The cases of asthma, and the costs related to traffic related air pollution, are much higher than generally perceived, according to a study published in the early online version of the European Respiratory Journal.

Resource economist Sylvia Brandt, from the University of Massachusetts Amherst, along with colleagues from California and Switzerland, revised the cost burden for asthma cases. For the first time they included childhood cases, and showed how many of these childhood cases were linked to air pollution.

The study was conducted in communities within Long Beach and Riverside, California, with high regional air pollution levels and large roads near residential neighborhoods.

The research team found that asthma caused by air-pollution in these neighborhoods, were about $18 million per year, and half of that amount was due to new cases of asthma caused by pollution.

Study results also revealed that a single episode of bronchitic symptoms cost an average of $972 in Riverside and $915 in Long Beach. Additionally, researchers say that those also living in large cities may share the same numerical outcome, compared to those people living in smaller cities that have less areas with pollution.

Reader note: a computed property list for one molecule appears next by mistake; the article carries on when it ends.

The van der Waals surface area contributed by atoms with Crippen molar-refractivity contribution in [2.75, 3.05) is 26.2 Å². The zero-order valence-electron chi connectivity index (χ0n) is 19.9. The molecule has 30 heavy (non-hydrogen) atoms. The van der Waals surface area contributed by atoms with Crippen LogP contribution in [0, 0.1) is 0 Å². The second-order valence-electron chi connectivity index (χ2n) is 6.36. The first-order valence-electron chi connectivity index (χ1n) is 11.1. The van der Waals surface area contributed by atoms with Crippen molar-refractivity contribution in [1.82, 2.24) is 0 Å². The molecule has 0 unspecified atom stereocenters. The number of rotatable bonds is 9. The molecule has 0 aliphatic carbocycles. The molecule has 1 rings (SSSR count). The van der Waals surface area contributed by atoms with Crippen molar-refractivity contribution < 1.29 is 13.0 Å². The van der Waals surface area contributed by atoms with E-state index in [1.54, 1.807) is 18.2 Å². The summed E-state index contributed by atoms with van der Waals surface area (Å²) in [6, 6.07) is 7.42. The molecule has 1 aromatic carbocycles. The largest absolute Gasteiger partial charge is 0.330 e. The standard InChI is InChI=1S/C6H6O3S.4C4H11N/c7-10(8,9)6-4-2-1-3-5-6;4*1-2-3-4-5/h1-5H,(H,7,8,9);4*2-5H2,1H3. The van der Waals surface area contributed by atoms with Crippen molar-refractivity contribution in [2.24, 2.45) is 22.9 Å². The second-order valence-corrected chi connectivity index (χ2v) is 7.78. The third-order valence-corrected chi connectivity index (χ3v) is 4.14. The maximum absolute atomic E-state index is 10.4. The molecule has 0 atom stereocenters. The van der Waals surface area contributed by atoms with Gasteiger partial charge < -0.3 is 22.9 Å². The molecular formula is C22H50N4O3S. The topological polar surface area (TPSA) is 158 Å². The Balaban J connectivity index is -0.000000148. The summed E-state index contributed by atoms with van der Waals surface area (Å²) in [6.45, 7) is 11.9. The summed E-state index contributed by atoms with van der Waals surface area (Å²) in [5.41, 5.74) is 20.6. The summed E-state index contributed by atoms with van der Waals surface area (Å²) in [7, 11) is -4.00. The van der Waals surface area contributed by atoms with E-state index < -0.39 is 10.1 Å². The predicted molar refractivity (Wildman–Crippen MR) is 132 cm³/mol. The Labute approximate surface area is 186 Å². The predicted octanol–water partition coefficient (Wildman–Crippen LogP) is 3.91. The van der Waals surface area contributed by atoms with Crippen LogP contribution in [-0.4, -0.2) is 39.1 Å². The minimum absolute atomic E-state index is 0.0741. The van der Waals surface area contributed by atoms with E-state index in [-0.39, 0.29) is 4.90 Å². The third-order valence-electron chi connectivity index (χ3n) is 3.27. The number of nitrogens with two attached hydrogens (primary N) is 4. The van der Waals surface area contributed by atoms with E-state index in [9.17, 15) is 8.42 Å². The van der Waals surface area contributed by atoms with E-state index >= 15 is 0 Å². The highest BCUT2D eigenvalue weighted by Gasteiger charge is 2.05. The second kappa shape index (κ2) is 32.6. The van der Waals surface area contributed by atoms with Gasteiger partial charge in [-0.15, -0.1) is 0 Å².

The overall annual cost for a typical asthma case was $3,819 in Long Beach and $4,063 in Riverside. “The largest share of the cost of an asthma case was the indirect cost of asthma-related school absences,”the authors write. “School absences are an important economic consequence, they add, because they often lead to parents or caregivers missing work.”

Brandt states that families with children who have asthma are most impacted by these exorbitant costs.

“Families with children who have asthma are bearing a high cost. The total annual estimate between $3,800 and $4,000 represents seven percent of median household income in our study in these two communities. This is troublesome because that is higher than the five percent considered to be a bearable or sustainable level of health care costs for a family,” said the authors, in a statement .

Both Riverside and Long Beach make up nearly seven percent of California’s total population, said the authors. This further proves how “truly substantial” the costs of asthma really is, especially those cases related to air pollution.